If you live in a place with a clear view of the night sky, Venus will be easy to spot this week. The second planet from the sun, also known as the evening star, reaches peak brightness at the end of April. Here's what you need to know to make the most of the celestial event.
Why Is Venus So Bright?
As one of Earth's closest planetary neighbors, Venus is often visible without a telescope. In recent months, it's appeared over the western horizon every night around dusk. On April 27, it hit its greatest illuminated extent; that means that Venus's proximity to Earth, combined with the amount of light it reflected from the sun, made for optimum visibility when viewed from Earth.
During this event, Venus is nine times brighter than Jupiter and 20 times brighter than Sirius—the brightest true star in the night sky. The only celestial objects that outshine Venus are the sun and the moon. Venus also has its atmosphere to thank for its high visibility. The planet is surrounded by a reflective, permanent cloud layer made of sulfuric acid. An object's reflectivity level is called its bond albedo, and Venus has a bond albedo of .77, according to NASA. In comparison, the moon's is only .11.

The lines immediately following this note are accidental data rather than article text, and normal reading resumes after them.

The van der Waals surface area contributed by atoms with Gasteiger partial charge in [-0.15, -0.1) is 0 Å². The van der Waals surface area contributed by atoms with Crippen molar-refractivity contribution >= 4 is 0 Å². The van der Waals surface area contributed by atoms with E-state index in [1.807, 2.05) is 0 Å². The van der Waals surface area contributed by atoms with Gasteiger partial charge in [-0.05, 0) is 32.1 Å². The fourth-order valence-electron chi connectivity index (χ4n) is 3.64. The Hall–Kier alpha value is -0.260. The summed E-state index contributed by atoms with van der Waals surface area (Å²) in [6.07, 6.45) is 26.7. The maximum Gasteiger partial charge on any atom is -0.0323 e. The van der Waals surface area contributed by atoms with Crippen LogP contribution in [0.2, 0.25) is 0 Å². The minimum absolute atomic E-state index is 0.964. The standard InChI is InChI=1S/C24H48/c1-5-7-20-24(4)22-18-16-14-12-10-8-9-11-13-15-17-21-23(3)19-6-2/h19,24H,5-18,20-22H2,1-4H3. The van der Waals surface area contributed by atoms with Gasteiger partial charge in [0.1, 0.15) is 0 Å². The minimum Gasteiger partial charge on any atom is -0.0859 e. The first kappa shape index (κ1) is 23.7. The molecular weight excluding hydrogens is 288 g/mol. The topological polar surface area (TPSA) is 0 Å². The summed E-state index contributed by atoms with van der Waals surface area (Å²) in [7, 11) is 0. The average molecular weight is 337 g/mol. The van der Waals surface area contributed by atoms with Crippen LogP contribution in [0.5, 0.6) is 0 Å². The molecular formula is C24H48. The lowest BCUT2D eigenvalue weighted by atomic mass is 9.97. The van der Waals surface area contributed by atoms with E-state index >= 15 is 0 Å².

How to See Venus in April
Venus's greatest illuminated extent may have just passed, but the planet will continue to shine especially brightly through the end of April. Look up tonight—Tuesday, April 28—around sunset to spot the evening star beaming in the west. It will appear roughly 40º over the horizon, or about halfway between the horizon and the point in the sky directly above your head. Twilight is the best time to spot it, but Venus will remain visible for hours until setting after midnight. If you miss the planet tonight, step outside any night this week to see it with your naked eye.